What happens when you tell people you've quit drinking

One of the things that makes it so hard to contemplate quitting drinking for good is how heavily socializing revolves around drinking. It’s not just parties; it’s wine tasting as an activity; it’s also brunch, game night, tailgating and networking events, like art gallery openings or work happy hours.

But it’s also hard to tell people you’re quitting (or deciding not to drink at a given event), because people make uncomfortable assumptions.

Here are some typical reactions you can expect when you tell people you’ve quit drinking, and a quick recommendation for how to respond to them:

  1. “Why? You don’t have a problem…”": Friends who say this may be coming from a supportive place, but it’s one of the most dangerous responses, because it can make you question your decision. They may be trying to avoid hurting or insulting you. To respond to them, you need to change the way they think about your choice. Try something like “This isn’t about having a problem. This is about what I want to do. I feel better when I don’t drink.”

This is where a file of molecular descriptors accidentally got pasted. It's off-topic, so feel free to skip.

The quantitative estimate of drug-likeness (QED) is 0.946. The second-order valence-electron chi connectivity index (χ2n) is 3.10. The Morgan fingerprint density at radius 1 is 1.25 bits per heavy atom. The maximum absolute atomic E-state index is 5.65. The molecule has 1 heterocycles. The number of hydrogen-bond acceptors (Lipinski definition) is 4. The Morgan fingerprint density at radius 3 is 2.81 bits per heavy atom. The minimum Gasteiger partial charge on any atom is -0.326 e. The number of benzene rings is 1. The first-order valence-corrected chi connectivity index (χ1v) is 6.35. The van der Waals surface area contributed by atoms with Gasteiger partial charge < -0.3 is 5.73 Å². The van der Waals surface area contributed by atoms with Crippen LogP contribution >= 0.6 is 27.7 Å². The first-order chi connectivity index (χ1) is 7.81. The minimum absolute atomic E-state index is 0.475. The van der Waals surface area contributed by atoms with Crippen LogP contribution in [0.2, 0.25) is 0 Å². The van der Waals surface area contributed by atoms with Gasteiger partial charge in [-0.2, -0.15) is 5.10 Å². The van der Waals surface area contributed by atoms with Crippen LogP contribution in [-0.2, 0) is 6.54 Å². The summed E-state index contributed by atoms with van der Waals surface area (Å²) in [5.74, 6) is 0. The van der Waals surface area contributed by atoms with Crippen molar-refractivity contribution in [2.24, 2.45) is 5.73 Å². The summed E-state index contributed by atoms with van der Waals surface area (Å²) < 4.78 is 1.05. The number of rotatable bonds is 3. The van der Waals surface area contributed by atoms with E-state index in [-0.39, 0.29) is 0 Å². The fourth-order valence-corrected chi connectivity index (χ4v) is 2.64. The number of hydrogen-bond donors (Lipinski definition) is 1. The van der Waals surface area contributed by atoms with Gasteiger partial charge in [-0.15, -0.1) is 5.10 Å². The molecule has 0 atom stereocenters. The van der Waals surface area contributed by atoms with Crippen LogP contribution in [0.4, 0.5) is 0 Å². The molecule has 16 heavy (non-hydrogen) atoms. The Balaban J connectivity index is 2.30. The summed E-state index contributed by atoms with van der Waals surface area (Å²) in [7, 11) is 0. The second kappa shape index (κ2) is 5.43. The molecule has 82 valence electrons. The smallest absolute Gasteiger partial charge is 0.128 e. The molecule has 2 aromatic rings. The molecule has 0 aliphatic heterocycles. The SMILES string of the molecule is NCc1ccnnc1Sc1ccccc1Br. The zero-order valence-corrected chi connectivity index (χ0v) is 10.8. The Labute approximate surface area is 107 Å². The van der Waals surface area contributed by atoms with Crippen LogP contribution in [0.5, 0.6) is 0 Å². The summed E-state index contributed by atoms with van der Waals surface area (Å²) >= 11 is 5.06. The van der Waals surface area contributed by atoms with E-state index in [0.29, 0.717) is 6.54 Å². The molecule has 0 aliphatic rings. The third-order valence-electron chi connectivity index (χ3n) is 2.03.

2. “Oh, yeah. You did seem to drink a lot.”: People who say this may be worried about their own drinking, and trying to draw a line that separates their behavior from yours. Try to focus the conversion on the benefits of cutting back on drinking, rather than on the downsides of drinking. It’s easier for them to acknowledge that quitting drinking can lead to weight loss, or fewer awful hangovers, than it is for them to contemplate too hard the idea that drinking too much causes serious problems.

  3. “Have you tried just cutting back?”: If you’re quitting and not just moderating, you may get this one. Friends who say this are trying to avoid mentally bucketing you along with ‘alcoholics’ who ‘have’ to quit. The typical mental image of alcoholics is a tragic one - people who’ve lost their livelihoods or families over devotion to alcohol. You may or may not be in such a dire situation, but even if you’re not, there are good reasons to just quit. Try explaining the problems you had with moderation, like finding it hard to stop after one or two drinks, or finding you ended up craving the few drinks you allowed yourself.

The core of how to respond to these questions is clarifying that what you’re doing is your choice, made by considering the costs and benefits, rather than being something you have to do, or something you don’t want to do.

If you' are choosing to quit drinking (or just cut back!), we can help! Download Drinker’s Helper here.